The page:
Might makes right

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Might makes right or Might is right is an aphorism on the origin of morality, with both descriptive and prescriptive senses.

Descriptively, it asserts that a society's view of right and wrong is determined by those in power, with a meaning similar to "History is written by the victors". That is, although all people have their personal ideas of the good, only those strong enough to overcome obstacles and enemies can put their ideas into effect, and spread their own standards to society at large. Montague defined kratocracy or kraterocracy (from the Greek κρατερός krateros, meaning "strong") as a government based on coercive power, by those strong enough to seize control through physical violence or demagogic manipulation.[1]

"Might makes right" has been described as the credo of totalitarian regimes.[2] The sociologist Max Weber analyzed the relations between a state's power and its moral authority in Wirtschaft und Gesellschaft. Realist scholars of international politics use the phrase to describe the "state of nature" in which power determines the relations among sovereign states.[3]

Prescriptively (or normatively), the phrase is most often used pejoratively, to protest perceived tyranny.

The phrase sometimes has a positive connotation in the context of master morality or social Darwinism, which hold that a society's strongest members should rule and determine its standards of right and wrong, as well as its goals for the greater good.

History[edit]

The idea of "woe to the conquered" is vividly expressed in Homer, in the hawk parable from Hesiod's Works and Days, and in Livy, in which the equivalent Latin phrase "vae victis" is first recorded.

The idea, though not the wording, has been attributed to the History of the Peloponnesian War by the ancient historian Thucydides, who stated that "right, as the world goes, is only in question between equals in power, while the strong do what they can and the weak suffer what they must."[4]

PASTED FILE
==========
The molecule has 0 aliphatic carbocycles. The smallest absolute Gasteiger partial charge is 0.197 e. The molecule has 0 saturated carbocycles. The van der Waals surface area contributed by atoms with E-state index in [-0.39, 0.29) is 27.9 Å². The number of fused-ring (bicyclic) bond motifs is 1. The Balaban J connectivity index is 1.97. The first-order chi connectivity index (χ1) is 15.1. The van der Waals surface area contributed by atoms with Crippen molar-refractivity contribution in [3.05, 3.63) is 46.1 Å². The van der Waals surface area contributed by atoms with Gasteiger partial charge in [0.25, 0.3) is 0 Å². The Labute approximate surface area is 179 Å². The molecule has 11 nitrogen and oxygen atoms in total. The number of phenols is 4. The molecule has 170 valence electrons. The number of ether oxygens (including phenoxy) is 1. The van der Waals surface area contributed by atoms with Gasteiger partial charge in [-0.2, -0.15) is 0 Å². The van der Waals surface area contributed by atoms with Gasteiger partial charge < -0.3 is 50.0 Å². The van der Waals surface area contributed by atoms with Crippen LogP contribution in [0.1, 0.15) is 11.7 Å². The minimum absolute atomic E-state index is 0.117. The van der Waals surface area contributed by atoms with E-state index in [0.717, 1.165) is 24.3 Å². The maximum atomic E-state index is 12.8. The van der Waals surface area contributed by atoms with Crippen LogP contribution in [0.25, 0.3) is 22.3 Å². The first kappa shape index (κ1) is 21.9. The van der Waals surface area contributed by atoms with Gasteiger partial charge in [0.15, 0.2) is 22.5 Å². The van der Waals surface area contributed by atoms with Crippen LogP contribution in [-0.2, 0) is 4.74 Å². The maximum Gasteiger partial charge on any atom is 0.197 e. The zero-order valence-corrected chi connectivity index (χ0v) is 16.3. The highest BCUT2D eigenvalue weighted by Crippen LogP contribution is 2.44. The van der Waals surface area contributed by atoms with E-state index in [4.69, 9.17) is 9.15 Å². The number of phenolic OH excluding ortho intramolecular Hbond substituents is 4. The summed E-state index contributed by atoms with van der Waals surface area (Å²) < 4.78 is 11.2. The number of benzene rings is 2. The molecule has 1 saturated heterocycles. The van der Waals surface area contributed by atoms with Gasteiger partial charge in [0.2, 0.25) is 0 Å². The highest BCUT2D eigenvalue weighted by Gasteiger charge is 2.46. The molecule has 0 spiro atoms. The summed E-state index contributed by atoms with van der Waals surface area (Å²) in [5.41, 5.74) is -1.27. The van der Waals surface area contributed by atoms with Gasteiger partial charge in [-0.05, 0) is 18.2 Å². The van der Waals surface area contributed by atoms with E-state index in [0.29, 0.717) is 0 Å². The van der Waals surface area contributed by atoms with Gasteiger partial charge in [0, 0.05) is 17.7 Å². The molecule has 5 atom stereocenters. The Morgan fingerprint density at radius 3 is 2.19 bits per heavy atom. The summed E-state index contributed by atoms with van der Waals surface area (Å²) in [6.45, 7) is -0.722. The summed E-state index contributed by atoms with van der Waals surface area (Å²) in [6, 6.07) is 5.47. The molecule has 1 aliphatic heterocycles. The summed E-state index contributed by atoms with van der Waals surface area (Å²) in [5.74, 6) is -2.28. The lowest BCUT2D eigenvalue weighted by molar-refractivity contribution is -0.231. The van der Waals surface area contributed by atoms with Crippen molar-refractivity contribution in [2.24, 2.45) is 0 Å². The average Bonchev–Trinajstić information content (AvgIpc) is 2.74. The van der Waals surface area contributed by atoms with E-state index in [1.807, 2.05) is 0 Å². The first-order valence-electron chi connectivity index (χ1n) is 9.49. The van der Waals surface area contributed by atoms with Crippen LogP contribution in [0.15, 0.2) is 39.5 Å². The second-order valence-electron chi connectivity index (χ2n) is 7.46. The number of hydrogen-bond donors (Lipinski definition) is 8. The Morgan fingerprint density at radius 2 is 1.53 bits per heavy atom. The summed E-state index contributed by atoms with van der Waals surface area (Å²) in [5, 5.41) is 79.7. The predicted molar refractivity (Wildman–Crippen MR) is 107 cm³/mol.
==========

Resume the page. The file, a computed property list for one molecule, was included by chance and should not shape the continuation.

In the first chapter of Plato's Republic, Thrasymachus claims that "justice is nothing else than the interest of the stronger", which Socrates then disputes.[5] Callicles in Gorgias argues similarly that the strong should rule the weak, as a right owed to their superiority.[6]

The first commonly quoted use of "might makes right" in English was in 1846 by the American pacifist and abolitionist Adin Ballou (1803–1890), who wrote, "But now, instead of discussion and argument, brute force rises up to the rescue of discomfited error, and crushes truth and right into the dust. 'Might makes right,' and hoary folly totters on in her mad career escorted by armies and navies."[7]

Abraham Lincoln's Cooper Union campaign address (1860) reverses the phrase: "Let us have faith that right makes might, and in that faith, let us, to the end, dare to do our duty as we understand it". He spoke in defense of neutral engagement with slave-holders, as against violent confrontation.

Montague coined the term Kratocracy, from the Greek κρατερός krateros, meaning "strong", for government by those who are strong enough to seize power through force or cunning.[1]

In a letter to Albert Einstein from 1932, Sigmund Freud also explores the history and validity of "might versus right".[8]

In literature[edit]

The author T. H. White covers the topic extensively in the Arthurian novel The Once and Future King. Merlin teaches the young Arthur to challenge that concept. Arthur, after assuming the throne, attempts to tame violence in his realm.

In video games[edit]

In Shovel Knight: Plague of Shadows, Plague Knight is blamed for stealing every essence of the Order of No Quarter. Plague Knight claims that the Order's motto is "might makes right" and that he just took some initiative.[9]

In Mega Man X7, Soldier Stoneking told X to stop talking and let their swords speak for them, and that only the victors will be viewed as righteous in the eyes of history.

See also[edit]

Citations[edit]

  1. ^ a b Hausheer, Herman (1942). "Kratocracy". In Runes, Dagobert D. (ed.). Dictionary of Philosophy.
  2. ^ GE White (1973), Evolution of Reasoned Elaboration: Jurisprudential Criticism and Social Change, The, Va. L. Rev.
  3. ^ JL Ray (1982), "Understanding Rummel", Journal of Conflict Resolution, 26: 161–187, doi:10.1177/0022002782026001007
  4. ^ Thucydides (431). The Melian Dialogue.
  5. ^ Plato (375). "Book 1". Plato's Republic.
  6. ^ Plato (380). Gorgias.
  7. ^ Ballou, Adin (1846). Christian Non-Resistance, in All Its Important Bearings, Illustrated and Defended. Philadelphia: J. Miller M'Kim. p. 119. OCLC 7335706411.
  8. ^ Why War? An Exchange of Letters Between Freud and Einstein (PDF). Freud Museum. 30 July 1932. Archived from the original (PDF) on 10 June 2015.
  9. ^ Yacht Club Games (17 September 2015). Shovel Knight: Plague of Shadows (Nintendo 3DS). Level/area: Tower of Fate: Ascent.

General references[edit]

  • Freud, Sigmund (1968). "Why War?", Civilization, War and Death.

External links[edit]